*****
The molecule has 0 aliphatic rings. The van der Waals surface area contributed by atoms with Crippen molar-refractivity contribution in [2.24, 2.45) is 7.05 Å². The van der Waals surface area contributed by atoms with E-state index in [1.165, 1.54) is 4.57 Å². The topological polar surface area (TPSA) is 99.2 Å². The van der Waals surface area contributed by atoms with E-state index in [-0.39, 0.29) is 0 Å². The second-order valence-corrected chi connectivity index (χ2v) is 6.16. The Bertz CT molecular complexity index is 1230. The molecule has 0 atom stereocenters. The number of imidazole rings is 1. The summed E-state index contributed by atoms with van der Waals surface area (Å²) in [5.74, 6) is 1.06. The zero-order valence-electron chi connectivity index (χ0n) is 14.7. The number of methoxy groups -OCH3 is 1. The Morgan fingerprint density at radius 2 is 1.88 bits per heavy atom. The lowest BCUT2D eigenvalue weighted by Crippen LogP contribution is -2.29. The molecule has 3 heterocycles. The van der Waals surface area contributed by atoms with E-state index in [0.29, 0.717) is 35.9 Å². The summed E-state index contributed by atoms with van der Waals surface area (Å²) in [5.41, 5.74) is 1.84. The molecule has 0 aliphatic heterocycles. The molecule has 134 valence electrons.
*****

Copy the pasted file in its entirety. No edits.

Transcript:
The molecule has 0 aliphatic rings. The van der Waals surface area contributed by atoms with Crippen molar-refractivity contribution in [2.24, 2.45) is 7.05 Å². The van der Waals surface area contributed by atoms with E-state index in [1.165, 1.54) is 4.57 Å². The topological polar surface area (TPSA) is 99.2 Å². The van der Waals surface area contributed by atoms with E-state index in [-0.39, 0.29) is 0 Å². The second-order valence-corrected chi connectivity index (χ2v) is 6.16. The Bertz CT molecular complexity index is 1230. The molecule has 0 atom stereocenters. The number of imidazole rings is 1. The summed E-state index contributed by atoms with van der Waals surface area (Å²) in [5.74, 6) is 1.06. The zero-order valence-electron chi connectivity index (χ0n) is 14.7. The number of methoxy groups -OCH3 is 1. The Morgan fingerprint density at radius 2 is 1.88 bits per heavy atom. The lowest BCUT2D eigenvalue weighted by Crippen LogP contribution is -2.29. The molecule has 3 heterocycles. The van der Waals surface area contributed by atoms with E-state index in [0.29, 0.717) is 35.9 Å². The summed E-state index contributed by atoms with van der Waals surface area (Å²) in [5.41, 5.74) is 1.84. The molecule has 0 aliphatic heterocycles. The molecule has 134 valence electrons.